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Earlier this week, the AAPSS partnered with the National Academy of Education for a webinar covering insights and findings from the recent volume of The ANNALS: Civic Education in a Time of Democratic Crisis. Several articles in this volume feature insights from the National Academy of Education’s Educating for Civic Reasoning and Discourse report and Educating for American Democracy’s Roadmap.

Moderated by David Campbell (filling in for William Galston), the multidisciplinary panel—Paul Carrese, Linda Darling-Hammond, Peter Levine, Kent McGuire, and Na’ilah Suad Nasir—shared their research on what works in civic education and what improvements can be made in the contentious current environment to better prepare young people to engage in our democracy. The conversation was followed by a question-and-answer session led by Dr. Campbell.

Key topics of discussion included:

  • Evaluation of the current “crisis” in civic education at a time of increasing instability in democratic institutions;
  • Exploration of what a “renewed civic education” could look like in the current political environment, and how to bridge the deep political divisions that plague the debate over what to teach and how to teach it.
  • The importance of compromise and how to model it: that expressing disagreement with respect and empathy is essential to effective civic learning, as is the development of social, emotional, and analytical skills that equip students (and teachers!) to synthesize opposing views and productively engage across lines of difference;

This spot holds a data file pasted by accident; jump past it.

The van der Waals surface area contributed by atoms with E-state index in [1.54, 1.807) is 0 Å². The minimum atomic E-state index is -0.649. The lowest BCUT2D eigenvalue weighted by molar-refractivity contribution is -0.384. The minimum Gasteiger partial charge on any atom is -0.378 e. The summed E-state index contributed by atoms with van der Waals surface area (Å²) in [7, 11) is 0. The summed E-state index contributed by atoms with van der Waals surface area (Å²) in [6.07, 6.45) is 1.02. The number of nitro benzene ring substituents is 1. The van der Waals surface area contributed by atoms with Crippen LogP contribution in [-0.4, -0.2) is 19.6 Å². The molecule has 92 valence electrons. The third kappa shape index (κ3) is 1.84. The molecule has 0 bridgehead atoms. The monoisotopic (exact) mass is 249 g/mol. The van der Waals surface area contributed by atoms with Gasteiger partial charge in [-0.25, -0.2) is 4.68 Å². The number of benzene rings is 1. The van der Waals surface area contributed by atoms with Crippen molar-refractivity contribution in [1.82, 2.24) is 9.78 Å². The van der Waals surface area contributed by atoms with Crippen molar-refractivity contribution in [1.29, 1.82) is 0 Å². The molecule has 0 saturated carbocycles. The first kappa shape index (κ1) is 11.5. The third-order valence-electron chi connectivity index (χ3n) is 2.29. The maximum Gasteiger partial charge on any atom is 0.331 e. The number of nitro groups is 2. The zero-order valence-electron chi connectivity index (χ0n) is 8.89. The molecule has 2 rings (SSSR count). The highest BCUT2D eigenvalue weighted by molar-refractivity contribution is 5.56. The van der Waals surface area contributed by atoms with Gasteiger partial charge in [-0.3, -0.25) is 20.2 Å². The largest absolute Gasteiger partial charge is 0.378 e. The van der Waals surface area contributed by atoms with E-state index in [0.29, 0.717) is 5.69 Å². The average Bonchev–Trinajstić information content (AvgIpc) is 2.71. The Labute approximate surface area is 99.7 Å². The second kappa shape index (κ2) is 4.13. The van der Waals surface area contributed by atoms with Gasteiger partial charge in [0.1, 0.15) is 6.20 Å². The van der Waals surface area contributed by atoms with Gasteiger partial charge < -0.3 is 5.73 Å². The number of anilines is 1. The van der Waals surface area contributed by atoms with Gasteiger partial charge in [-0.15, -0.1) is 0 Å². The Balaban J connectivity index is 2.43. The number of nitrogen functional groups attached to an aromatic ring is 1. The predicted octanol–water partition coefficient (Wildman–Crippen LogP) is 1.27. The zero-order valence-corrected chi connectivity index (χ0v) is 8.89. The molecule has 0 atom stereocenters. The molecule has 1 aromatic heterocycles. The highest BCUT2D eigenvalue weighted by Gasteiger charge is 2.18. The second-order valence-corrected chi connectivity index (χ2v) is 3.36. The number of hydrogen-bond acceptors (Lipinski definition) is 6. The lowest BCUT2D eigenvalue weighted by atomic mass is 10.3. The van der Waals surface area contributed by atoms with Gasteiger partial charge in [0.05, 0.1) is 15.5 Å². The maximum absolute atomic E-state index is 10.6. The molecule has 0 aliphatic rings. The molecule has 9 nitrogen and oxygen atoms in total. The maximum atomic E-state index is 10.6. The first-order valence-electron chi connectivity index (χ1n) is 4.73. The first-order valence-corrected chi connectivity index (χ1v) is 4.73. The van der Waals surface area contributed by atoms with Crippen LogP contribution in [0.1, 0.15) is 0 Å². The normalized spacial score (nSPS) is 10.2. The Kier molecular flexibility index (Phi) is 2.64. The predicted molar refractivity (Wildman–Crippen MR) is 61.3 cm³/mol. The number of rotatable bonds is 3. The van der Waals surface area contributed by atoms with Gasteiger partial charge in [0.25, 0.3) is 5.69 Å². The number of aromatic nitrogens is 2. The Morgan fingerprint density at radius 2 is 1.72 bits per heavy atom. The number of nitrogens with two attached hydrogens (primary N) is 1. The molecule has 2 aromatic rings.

• The balance between traditional, knowledge-based civic learning (generally centered on the structure of the U.S. government) and inquiry-oriented civic learning that focuses on problems more immediately relevant to students’ communities and lives;
  • Recent shifts in civics standards and requirements of civic education in the K–16 landscape;
  • How research in the learning sciences can inform effective pedagogy that facilitates more meaningful civic learning;
  • The role of schools of education: how they can help prepare K–12 educators to both teach civics, and build inquiry-oriented skills in their students;
  • Policy levers and support needed to support effective civic education, especially in light of state policies that ban specific topics and content; and
  • How to better connect with students who may feel marginalized or disaffected by the narratives of American history as it is currently taught, and how to motivate their involvement in the civic process through “reflective patriotism.”

A recording of the full webinar is now available below or on YouTube. The panelists’ contributions to the volume, as well as the other articles in Civic Education in a Time of Democratic Crisis, are currently free to access, for a limited time.

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